Victorian woman walking between two men in bowlers. Vintage Field and Garden, small business / blog license.

How Berners-Lee Finally Built Hypertext By Taking It Back 30 Years

Forrest Christian Computers/IT, Knowledge, Organizations, Reviews - Articles Leave a Comment

Peter Denning, past president of ACM, has published an article in this months’ Communications of the ACM that discusses how innovations, as opposed to inventions, get made. He discusses Peter Drucker’s 1993 book, Innovations and Entrepreneurship, claiming that the most of the DotBombs failed to understand one his most salient points; i.e., that new knowledge is only one of several instigators of innovation and the least likely to be successful.

Denning posits his own “8 Points for innovation”, emphasizing the need for new ways to be adopted by people, not simply be inventive. I paraphrase them below:

  1. Awareness
  2. Listen to others’ ideas and blend them into yours
  3. Focus on your innovative vision and persistence to see it happen, including the persistence to compromise
  4. Declarations that stir men’s souls, which is highly connected to
  5. Destiny, the idea that this is what you are here to do, a higher calling
  6. Learning
  7. Leadership action

Denning uses Berners-Lee’s description of how he developed the World Wide Web to illustrate the necessity of these points. Berners-Lee wasn’t the first person to think up a world-wide library of interlinked books. Vannevar Bush and Ted Nelson come quickly to mind. Nelson even spent years working on his Xanadu project only to never see it work. Berners-Lee got Nelson’s dream when Nelson couldn’t by having all the right elements together. He was a tireless evangelist of HTTP and HTML.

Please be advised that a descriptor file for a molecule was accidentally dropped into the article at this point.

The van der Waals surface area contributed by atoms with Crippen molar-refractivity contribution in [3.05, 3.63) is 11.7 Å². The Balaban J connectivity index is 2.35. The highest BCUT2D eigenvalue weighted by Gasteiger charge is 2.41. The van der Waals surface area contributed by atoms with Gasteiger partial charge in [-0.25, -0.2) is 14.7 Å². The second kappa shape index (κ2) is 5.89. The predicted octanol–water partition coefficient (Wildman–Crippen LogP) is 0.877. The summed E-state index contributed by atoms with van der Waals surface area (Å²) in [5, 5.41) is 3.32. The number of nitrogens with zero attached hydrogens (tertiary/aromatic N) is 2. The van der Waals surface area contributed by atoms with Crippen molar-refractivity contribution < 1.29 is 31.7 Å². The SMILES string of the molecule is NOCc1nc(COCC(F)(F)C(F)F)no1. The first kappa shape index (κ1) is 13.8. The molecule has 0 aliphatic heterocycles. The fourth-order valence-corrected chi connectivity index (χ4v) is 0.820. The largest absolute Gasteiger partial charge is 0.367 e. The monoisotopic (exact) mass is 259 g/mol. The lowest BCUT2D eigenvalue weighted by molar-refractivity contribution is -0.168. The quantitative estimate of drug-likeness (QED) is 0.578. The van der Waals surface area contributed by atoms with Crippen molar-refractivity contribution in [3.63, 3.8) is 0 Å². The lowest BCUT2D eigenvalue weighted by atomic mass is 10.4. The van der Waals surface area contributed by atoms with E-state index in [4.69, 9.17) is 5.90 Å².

Denning writes:

Rather than write research papers about this possibility [of using hypertext to enable collaboration], he looked for process needs at CERN (his employer) that could be solved by hypertext linking. [“Social Life”, pp. 18.]

I remember those early days of the World Wide Web. I remember the long discourses about how HTML had brought hyptertext all the way to 1970. And it was true.

There were lots of more interesting and much more robust systems that provided better access to knowledge. But they didn’t have Berners-Lee and his peculiar mix of vision and practicality. That mix was uncommon, and for innovators to be successful with bringing technology to change the world, they have to believe that they work for a greater good.

The leaders of those innovations [of the Web, the Internet and Linux] understood that they were working for a social change and not just inventing a new technology.

Many of you are interested in social change of some sort. Some are interested in bringing new systems up. Some others are interested in increasing the ability of companies to use the knowledge they already possess. Others dream of a new organization for religious life. These are all social innovations and all of us could do with a spin through Denning’s article and Drucker’s book.

Image Credit: Three’s a Crowd Vintage advertisement image from B. Kuppenheimer & Co. From Vintage Field and Garden. Small business / blog license.

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